After The Whitest Kids U' Know won at the HBO U.S. Comedy Festival; Sundance, MTV, and Comedy Central were all talking to them about doing a pilot, but Fuse was already getting it started. They bought up an entire season's worth of 10 episodes, and shot the show's first season with them. But because Fuse was a music channel and the troupe was their only non-music show, Jennifer Caserta, who was the EVP of marketing at IFC at the time, had been working with them at Fuse (both networks are owned by the same parent company) so when she went over to work with IFC, she asked if she could bring the WKUK along. The show ran for five seasons. It is now in syndication around the world.
During their college years, Moore and Sam Brown had the idea for a movie about the American Civil War. Finally, while shooting the fifth season for the Whitest Kids U' Know, he and the troupe wrote and filmed his second feature film titled "The Civil War on Drugs" where they all played multiple roles. The movie was directed by Trevor Moore and Zach Cregger. It was limitedly released in theaters and ultimately run along the WKUK fifth season. It is a historical drama that the WKUK made to document the journey to legalize marijuana during the war between the states.
Moore played Josh Armstrong on Fox's comedy television series Breaking In.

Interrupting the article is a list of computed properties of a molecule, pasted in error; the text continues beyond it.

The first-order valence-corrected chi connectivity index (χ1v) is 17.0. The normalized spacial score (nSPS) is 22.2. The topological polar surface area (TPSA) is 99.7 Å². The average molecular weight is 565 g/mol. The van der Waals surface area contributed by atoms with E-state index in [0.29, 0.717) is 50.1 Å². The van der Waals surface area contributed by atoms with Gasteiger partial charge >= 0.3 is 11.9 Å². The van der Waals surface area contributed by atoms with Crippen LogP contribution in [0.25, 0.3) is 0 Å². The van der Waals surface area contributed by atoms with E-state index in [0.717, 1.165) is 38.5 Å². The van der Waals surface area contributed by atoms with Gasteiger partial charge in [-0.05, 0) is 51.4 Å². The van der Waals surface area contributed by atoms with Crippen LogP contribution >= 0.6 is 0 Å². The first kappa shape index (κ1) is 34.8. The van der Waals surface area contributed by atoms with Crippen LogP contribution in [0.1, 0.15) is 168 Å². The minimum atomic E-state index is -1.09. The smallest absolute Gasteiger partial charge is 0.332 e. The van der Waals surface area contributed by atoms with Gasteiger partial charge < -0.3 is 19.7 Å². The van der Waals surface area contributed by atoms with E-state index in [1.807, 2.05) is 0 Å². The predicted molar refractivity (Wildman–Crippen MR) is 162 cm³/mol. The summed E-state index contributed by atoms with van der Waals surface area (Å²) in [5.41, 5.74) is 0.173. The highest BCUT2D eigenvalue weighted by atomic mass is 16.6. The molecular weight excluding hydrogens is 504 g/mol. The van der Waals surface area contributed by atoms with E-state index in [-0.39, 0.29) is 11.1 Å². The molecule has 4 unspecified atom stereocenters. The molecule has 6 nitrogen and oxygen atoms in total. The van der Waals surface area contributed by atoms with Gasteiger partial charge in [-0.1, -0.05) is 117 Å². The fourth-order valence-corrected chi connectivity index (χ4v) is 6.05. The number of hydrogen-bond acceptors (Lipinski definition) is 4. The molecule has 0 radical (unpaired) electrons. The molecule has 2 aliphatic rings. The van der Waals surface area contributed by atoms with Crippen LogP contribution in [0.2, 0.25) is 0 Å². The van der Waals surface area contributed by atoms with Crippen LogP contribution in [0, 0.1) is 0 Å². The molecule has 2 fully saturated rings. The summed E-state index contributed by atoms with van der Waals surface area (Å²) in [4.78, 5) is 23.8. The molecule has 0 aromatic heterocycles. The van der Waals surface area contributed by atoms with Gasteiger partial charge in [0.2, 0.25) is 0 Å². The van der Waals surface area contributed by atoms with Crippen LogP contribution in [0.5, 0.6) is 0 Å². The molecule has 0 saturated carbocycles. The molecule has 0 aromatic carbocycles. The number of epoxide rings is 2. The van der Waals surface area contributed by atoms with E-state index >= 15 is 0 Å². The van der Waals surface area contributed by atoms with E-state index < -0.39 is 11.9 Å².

In recent years, Moore was periodically featured on the The Tonight Show with Jay Leno in recurring segments showcasing pre-taped man-on-the-street style comedy bits which feature pranks on and encounters with an unsuspecting public.
Moore has also collaborated in various occasions with Funny or Die and The Comedy Central.
Since the foundation of the WKUK comedy troupe, Moore and the other members constantly participate in on stage presentations either individually or as a group in different projects. He tours every year with the WKUK troupe performing in live shows with old and new sketches.
From time to time Moore performs in live shows called the Whatev'r Show along other comedians in NYC and Hollywood.
On the first Tuesday of every month from November 6, 2012, when it opened with a special show on the night of the presidential election, through February 2013, Trevor Moore did a talk show and comedy show on stage with fellow comedian Josh Fadem in LA. The show was called The Show Where Trevor Moore Does a Talk Show Thing and Josh Fadem Does Some Other Stuff Too All In One... Plus More.
Moore released his debut album from Comedy Central on March 2013 called Drunk Texts to Myself. He directed and starred in complementary musical videos for this album also produced by Comedy Central. The album has 12 tracks, such as "Drunk Texts To Myself (feat. Reggie Watts)", "What About Mouthwash?", and arguably the most popular song on the album, "Founding Fathers Rap".
'Drunk Texts to Myself' is Moore's way to represent contradiction in different instances of society using a variety of musical forms, going from rap and metal to country and pop. He's performing the album along with some friends on a tour around the USA. Trevor Moore and the other members of the troupe are currently developing a WKUK feature film.